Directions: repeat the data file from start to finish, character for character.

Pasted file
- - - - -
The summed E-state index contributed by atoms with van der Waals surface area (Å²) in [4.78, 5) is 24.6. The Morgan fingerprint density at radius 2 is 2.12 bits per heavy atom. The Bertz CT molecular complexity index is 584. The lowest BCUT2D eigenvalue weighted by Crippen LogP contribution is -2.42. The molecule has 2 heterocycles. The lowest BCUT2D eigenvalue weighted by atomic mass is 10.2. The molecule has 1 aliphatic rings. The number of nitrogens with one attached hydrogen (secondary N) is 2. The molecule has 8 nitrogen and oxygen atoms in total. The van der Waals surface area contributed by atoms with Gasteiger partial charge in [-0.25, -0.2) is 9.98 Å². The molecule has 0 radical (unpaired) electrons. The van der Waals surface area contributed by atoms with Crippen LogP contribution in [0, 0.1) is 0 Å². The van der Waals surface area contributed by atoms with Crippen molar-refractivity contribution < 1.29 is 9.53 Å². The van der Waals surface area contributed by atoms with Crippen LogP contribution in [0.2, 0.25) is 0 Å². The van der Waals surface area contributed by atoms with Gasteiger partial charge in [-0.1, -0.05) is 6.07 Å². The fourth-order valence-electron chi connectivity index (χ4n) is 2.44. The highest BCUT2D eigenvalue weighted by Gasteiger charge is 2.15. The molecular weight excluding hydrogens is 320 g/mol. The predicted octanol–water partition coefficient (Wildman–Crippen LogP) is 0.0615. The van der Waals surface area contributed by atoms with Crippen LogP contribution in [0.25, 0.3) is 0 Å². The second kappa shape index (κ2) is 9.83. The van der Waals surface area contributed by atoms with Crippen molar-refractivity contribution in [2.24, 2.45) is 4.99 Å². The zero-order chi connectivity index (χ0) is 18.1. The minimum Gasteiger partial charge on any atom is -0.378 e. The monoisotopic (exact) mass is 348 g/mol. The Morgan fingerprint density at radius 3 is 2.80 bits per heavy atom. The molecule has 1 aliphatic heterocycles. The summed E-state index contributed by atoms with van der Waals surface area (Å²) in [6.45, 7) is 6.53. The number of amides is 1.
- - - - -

The summed E-state index contributed by atoms with van der Waals surface area (Å²) in [4.78, 5) is 24.6. The Morgan fingerprint density at radius 2 is 2.12 bits per heavy atom. The Bertz CT molecular complexity index is 584. The lowest BCUT2D eigenvalue weighted by Crippen LogP contribution is -2.42. The molecule has 2 heterocycles. The lowest BCUT2D eigenvalue weighted by atomic mass is 10.2. The molecule has 1 aliphatic rings. The number of nitrogens with one attached hydrogen (secondary N) is 2. The molecule has 8 nitrogen and oxygen atoms in total. The van der Waals surface area contributed by atoms with Gasteiger partial charge in [-0.25, -0.2) is 9.98 Å². The molecule has 0 radical (unpaired) electrons. The van der Waals surface area contributed by atoms with Crippen LogP contribution in [0, 0.1) is 0 Å². The van der Waals surface area contributed by atoms with Crippen molar-refractivity contribution < 1.29 is 9.53 Å². The van der Waals surface area contributed by atoms with Crippen LogP contribution in [0.2, 0.25) is 0 Å². The van der Waals surface area contributed by atoms with Gasteiger partial charge in [-0.1, -0.05) is 6.07 Å². The fourth-order valence-electron chi connectivity index (χ4n) is 2.44. The highest BCUT2D eigenvalue weighted by Gasteiger charge is 2.15. The molecular weight excluding hydrogens is 320 g/mol. The predicted octanol–water partition coefficient (Wildman–Crippen LogP) is 0.0615. The van der Waals surface area contributed by atoms with Crippen LogP contribution in [0.25, 0.3) is 0 Å². The second kappa shape index (κ2) is 9.83. The van der Waals surface area contributed by atoms with Crippen molar-refractivity contribution in [2.24, 2.45) is 4.99 Å². The zero-order chi connectivity index (χ0) is 18.1. The minimum Gasteiger partial charge on any atom is -0.378 e. The monoisotopic (exact) mass is 348 g/mol. The Morgan fingerprint density at radius 3 is 2.80 bits per heavy atom. The molecule has 1 aliphatic heterocycles. The summed E-state index contributed by atoms with van der Waals surface area (Å²) in [6.45, 7) is 6.53. The number of amides is 1.